Moria has some 20,000 migrants and asylum seekers. It is designed for 3,000 (Photo: Save the Children)
Palestinian refugees seeking humanitarian asylum on Greek islands, after they fled the war and economic hardship in the MENA region, have expressed deep concern over their condition after the Greek government announced its decision to shut down migrant camps.
Greece has said it is placing migrant camps across the country on a two-week shutdown to visitors to ward off the new coronavirus.
“Visits (to camps) by individuals and organizations are suspended for at least 14 days,” the migration ministry said in a statement last week.
“Entry will be allowed only to staff and there will be a compulsory temperature check for new arrivals,” it said, adding that residents would be encouraged to limit their movements in and out of the camps.
Greece has progressively tightened restrictions on trade and public gatherings, and the national death toll from the virus now stands at five with over 390 cases.
There are tens of thousands of asylum seekers in camps on the Greek mainland and islands near Turkey, and most of them are badly overcrowded.
Hundreds more arrived this month after Turkey announced it would no longer stop people from attempting to reach the EU — going against a deal reached with the bloc in 2016 — leading to days of chaos at the Greek border.
In a statement to mark four years since the deal, the Greek Council for Refugees and Oxfam said “suffering has reached unimaginable levels”.
“Nothing can justify the indiscriminate detention of people seeking asylum, and Greece should not deny them a safe place during the current health crisis, nor send them back to situations where their lives and freedom are at risk,” they said in a joint statement.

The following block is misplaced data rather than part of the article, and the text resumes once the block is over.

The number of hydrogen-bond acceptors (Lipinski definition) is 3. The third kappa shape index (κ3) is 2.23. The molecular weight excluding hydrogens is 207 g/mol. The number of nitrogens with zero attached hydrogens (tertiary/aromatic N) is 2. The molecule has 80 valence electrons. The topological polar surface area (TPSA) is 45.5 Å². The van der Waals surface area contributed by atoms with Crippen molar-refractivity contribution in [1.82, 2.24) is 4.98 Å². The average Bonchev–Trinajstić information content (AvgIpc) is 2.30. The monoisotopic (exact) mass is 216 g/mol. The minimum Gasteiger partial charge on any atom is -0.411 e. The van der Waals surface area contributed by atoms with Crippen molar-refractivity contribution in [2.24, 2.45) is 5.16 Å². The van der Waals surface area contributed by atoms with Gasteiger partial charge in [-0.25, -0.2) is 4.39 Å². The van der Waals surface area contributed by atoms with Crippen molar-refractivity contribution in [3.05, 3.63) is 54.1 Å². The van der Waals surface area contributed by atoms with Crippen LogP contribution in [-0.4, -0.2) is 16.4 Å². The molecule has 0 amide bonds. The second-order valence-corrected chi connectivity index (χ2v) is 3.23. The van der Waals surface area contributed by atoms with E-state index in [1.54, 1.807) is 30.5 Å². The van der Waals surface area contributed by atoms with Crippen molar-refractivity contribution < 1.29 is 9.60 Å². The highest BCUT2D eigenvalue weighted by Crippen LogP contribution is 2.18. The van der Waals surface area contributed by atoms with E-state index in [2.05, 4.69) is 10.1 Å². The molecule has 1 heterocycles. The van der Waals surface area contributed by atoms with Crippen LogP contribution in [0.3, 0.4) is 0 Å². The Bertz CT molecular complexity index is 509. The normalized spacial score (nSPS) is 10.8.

Oxfam migration expert Raphael Shilhav said: “While the coronavirus COVID-19 crisis is creating many uncertainties about the future, it is crucial that governments continue to protect the most vulnerable and keep to their promise to offer children safe conditions at this time.”
A number of migrants have told Turkish authorities and rights groups that they were stripped and beaten by armed men on the Greek side of the border.
Athens has consistently denied using undue force in guarding its borders.
Human Rights Watch said it had spoken to 21 asylum seekers who told the group: “Greek security forces and unidentified armed men (had) detained, assaulted, sexually assaulted, robbed, and stripped asylum seekers and migrants, then forced them back to Turkey.”
The group also criticized a decision by Athens to suspend new asylum applications until April and summarily deport those arriving in this month’s surge.
Thousands of Palestinian refugees have been taking shelter on Greek islands, to which they fled onboard migrant “death boats”.
This week, the Greek government has imposed a curfew on refugees and migrants in the overcrowded Moria camp on the Greek island of Lesbos, as part of its response against the coronavirus pandemic.
The measures come as Athens bans large public gatherings and demands social distancing to curb the spread of Covid-19, a highly-contagious virus with no known cure.
But in Moria, where some 20,000 people are already stuck in a camp designed for 3,000, the move comes amid heightened fears of an unabated outbreak.